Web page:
Chemical industry weekly news roundup, 7 February
12:27 PM MST | February 7, 2014 | By LINDSAY FROST
This Week in CW:
Earnings continued to be reported this week by several companies internationally. Dow Corning reported net income of $110 million for its fiscal fourth quarter, compared with a loss of $101 million in the year-ago quarter, as customers purchased high volumes of polysilicon to meet contractual obligations. Kemira (Helsinki) reported a fourth-quarter net loss of €48.7 million ($66.06 million) compared with a net loss of €40.4 million in the year-earlier period. Revenues were down 2% to €545.2 million, due to unfavorable currency exchange rates. Mitsui Chemicals reports a net loss of ¥18.5 billion ($182 million) for the company's fiscal first nine months ended 31 December 2013, compared with a net loss of ¥9.7 billion in the same period of the previous fiscal year. FMC reported fourth-quarter earnings down 73.5% year-on-year (YOY), to $27.1 million, or 20 cts/share, on sales up 24%, to $1.1 billion. Earnings were hit by $114.3 million in charges related to the sale of the company’s Peroxygens business, FMC says. AkzoNobel’s fourth-quarter net income reached €51 million ($68.97 million) compared with a €27 million loss in the year-earlier period.
W. R. Grace emerged from bankruptcy protection late Monday, ending nearly 13 years of operation under Chapter 11 protection to address asbestos-related claims. The company’s joint plan of reorganization, which became effective 3 February, establishes two independent trusts to compensate asbestos claimants. The trusts will be funded with more than $4 billion from a variety of sources, including cash; warrants to purchase Grace common stock; deferred payment obligations; insurance proceeds; and payments from former affiliates, such as Sealed Air. The company also this week swung to a profit in the fourth quarter as stronger sales of construction products helped offset weak catalyst results. The company reported net income of $29.7 million for its fiscal quarter ended 31 December, compared with a net loss of $184.3 million in the year-ago quarter.
Entegris (Billerica, MA), a provider of products for purifying, protecting, and transporting materials used in semiconductor manufacturing, announced a definitive merger agreement with ATMI (Danbury, CT), a provider of semiconductor materials for the microelectronics and life sciences industries. Under the agreement, Entegris will acquire ATMI for $1.15 billion. The transaction is expected to close in second-quarter 2014.
Around the Web:
AP reports that a surprisingly weak jobs report for a second straight month has renewed concern that the U.S. economy might be slowing after a strong finish last year. Employers added 113,000 jobs in January, far fewer than the average monthly gain of 194,000 last year. Job gains have averaged just 154,000 the past three months, down from 201,000 in the preceding three. The sluggish job growth could undermine hopes that economic growth will accelerate this year. But economists also say they expect hiring to return to healthier levels in coming months. They note that solid job gains in January in areas like manufacturing and construction point to underlying strength.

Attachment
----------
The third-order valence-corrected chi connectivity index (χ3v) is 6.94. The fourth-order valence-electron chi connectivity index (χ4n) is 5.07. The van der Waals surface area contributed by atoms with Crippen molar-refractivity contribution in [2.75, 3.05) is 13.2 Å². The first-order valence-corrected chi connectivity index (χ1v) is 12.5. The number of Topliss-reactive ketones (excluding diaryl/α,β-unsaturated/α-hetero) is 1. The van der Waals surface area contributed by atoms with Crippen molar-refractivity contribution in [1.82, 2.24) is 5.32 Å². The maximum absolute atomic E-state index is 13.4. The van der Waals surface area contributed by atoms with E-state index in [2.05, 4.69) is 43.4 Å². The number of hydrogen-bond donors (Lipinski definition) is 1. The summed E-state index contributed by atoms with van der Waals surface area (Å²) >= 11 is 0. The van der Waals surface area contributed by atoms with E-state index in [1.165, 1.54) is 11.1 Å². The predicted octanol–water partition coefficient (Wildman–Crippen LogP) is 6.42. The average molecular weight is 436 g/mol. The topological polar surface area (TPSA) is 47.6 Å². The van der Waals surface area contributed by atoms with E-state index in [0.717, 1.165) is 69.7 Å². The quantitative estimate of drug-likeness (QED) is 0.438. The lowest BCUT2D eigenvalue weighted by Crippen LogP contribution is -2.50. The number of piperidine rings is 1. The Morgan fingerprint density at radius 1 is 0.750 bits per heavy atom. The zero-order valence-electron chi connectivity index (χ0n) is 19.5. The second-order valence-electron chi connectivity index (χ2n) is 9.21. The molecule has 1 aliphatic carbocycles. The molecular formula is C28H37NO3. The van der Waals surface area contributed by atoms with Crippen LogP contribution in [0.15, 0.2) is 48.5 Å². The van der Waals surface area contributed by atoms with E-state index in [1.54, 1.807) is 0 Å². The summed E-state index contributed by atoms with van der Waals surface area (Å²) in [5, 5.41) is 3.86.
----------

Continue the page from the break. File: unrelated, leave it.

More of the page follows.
According to the Illinois News Bureau from the University of Illinois, researchers have developed new dynamic materials to create removable paint and self-healing plastics in the household. The materials are catalyst-free, low-temperature and can be healed multiple times. The study uses softer elastic materials made of polyuria. After the polymer is cut or torn, the researchers press the two pieces back together and let the sample sit for about a day to heal. The polymer bonds back together on the molecular level nearly as strongly as before it was cut. In fact, tests found that some healed samples, stretched to their limits, tore in a new place rather than the healed spot, evidence that the samples had healed completely.
According to Bloomberg Businessweek, sandwich-maker Subway restaurants announced this week it will no longer use azodiacarbonamide in its bread. The chemical, also used in plastics and rubber, is allowed for restricted use by the US Food and Drug Administration (FDA) to strengthen the dough and increase the shelf life of bread. Azodicarbonamide—banned from use in food in Europe and Australia—is used in in Subway’s 9-grain wheat bread, Italian bread, and sourdough bread in the US. In its industrial form for use in plastic and rubber, azodicarbonamide is associated with asthma and other allergic reactions, Businessweek says.